Analysis |

Right-wing March Erodes Jerusalem Status Quo

The flag march has long been hijacked by extremists, and Sunday's violence will flood Palestinian media. But Israel managed to avoid a flare-up

Amos Harel
Amos Harel
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Jews and Arabs clash in Jerusalem's Old City.
Jews and Arabs clash in Jerusalem's Old City.
Jews and Arabs clash in Jerusalem's Old City.
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Amos Harel
Amos Harel

Despite great efforts by far-right activists, Sunday's Flag March in the Old City of Jerusalem didn't lead to a major conflagration between Israel and the Palestinians. Instead, we witnessed the usual collection of racist displays, violent scuffles between Jews and Arabs and a general sense of revulsion.

The dubious achievement of last year’s march – when Hamas responded by firing rockets at Jerusalem, leading to the last round of fighting in the Gaza Strip – was not replicated this year.

The difference in outcome may be rooted in the changed circumstances. Last year, Hamas’ leadership in Gaza committed in advance to “defend Al-Aqsa” from Israel’s moves. This time, the organization’s warnings were more general and did not specify its retaliatory steps. The IDF’s intelligence wing did not change the assessment it made in the weeks prior to the march that Hamas was not interested in a direct military clash in Gaza.

For Hamas' leadership, it is enough to ignite Jerusalem and the West Bank, in the hope that the flames would spread to the Arab public in Israel itself as well. With reconstruction work in the Gaza Strip proceeding with some momentum, a new military conflict at this time would have been inconvenient for Hamas. One may assume that the efforts of mediators – members of the Egyptian intelligence – also had an impact and that Hamas was expecting a reward if it continued to show restraint in Gaza.

Last May, the Netanyahu government at first approved the marchers’ route through Damascus Gate and the Muslim Quarter of the Old City. The route of the parade was changed at the last minute, due to intelligence alerts of rocket fire, but Hamas fired them at Jerusalem anyway.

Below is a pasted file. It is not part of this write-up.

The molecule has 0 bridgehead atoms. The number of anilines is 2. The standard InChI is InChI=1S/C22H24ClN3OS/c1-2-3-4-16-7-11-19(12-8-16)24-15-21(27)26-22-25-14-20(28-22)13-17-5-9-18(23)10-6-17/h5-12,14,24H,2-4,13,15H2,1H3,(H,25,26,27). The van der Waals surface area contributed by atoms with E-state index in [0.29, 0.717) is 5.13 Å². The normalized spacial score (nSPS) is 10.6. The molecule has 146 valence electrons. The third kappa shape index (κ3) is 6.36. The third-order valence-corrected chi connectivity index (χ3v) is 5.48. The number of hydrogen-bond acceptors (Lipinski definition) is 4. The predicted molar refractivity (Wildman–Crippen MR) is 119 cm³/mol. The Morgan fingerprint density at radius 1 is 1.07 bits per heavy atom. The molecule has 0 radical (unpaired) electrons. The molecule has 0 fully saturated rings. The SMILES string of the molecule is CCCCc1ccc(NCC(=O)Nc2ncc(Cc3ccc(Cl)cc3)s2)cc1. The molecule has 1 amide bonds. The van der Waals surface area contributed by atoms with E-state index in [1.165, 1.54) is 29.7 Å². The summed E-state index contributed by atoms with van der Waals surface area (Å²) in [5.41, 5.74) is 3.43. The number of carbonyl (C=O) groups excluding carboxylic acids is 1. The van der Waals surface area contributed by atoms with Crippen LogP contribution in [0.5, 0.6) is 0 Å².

The current government headed by Naftali Bennett acted differently. A few weeks ago, it already gave public permission to march through Damascus Gate. The move was wrapped in much rhetoric of sovereignty, patriotism and our eternal capital forever and ever. But in practice it was the result in large part of political exigencies. Prime Minister Bennett is under heavy pressure from the right, especially from rogue members of his own Yamina party. Any attempt to divert the route or rein in the marchers might have triggered another crisis in his coalition, which has already lost its solid Knesset majority.

A Jewish man kicks an Arab woman in Jerusalem's Old City, on Sunday.Credit: Ohad Zwigenberg

Instead, over 3,000 police personnel were deployed in Jerusalem, minimizing the violent friction between the marchers and Arabs. Even so, more than enough ugly incidents took place and were caught on camera, making it clear that Meir Kahane’s racist vision has acquired far more followers in the current generation.

The king’s welcome bestowed by the revelers upon the senior Kahanist, MK Itamar Ben-Gvir (Religious Zionism), indicated the severity of the situation. In television interviews, various figures waxed nostalgic about the flag marches of the 1970s and 80s, when the marchers were the old religious mainstream, as manifested by Bnei Akiva. But the truth is that the parade had long ago been hijacked by the most radical extremists. The thousands of youth who took part in it on Sunday provided the backdrop to a violent and dangerous demonstration.

The incidents in the Old City, not far from Temple Mount, will be shown over and over in the coming days on Palestinian social and establishment media. According to Israeli intelligence, what continues to fuel the current terror wave, which began some two and a half months ago, is the Temple Mount – and the fear that the government is allowing the status quo to be compromised, jeopardizing Muslim control of the mosques. But the police’s success in reining in the violence on Sunday provides hope that the current wave can still be halted.

And yet events on the ground have served to intensify Palestinian suspicions. In practice, there has been a creeping erosion of the status quo, starting with the halakhic change that religious Zionism (the general broad movement, not just the political party of the same name) is undergoing. The religious taboo against ascending to the mount itself, near the mosques, has been eroded over the years, to the point of nearly vanishing. Sunday marked a record, with almost 2,600 Jews ascending to the Temple Mount in a single day.

Since there were no casualties, the violent confrontations that took place then in the Old City of Jerusalem may be soon forgotten. But it will certainly take several weeks of near-complete quiet for the security establishment to reduce the high-alert level in the territories and the seamline region and to draw down the reinforcements called up in late March.

There are still security concerns lurking on another front, however. A week ago, senior Iranian Revolutionary Guards commander Hassan Sayyad Khodaei was killed in an assassination that Tehran attributes to Israel. Since then, the Iranian regime has made several threats directed at Israel. Therefore, the alert level is being kept high, mainly due to fear of reprisal attacks against Israeli citizens and targets abroad.

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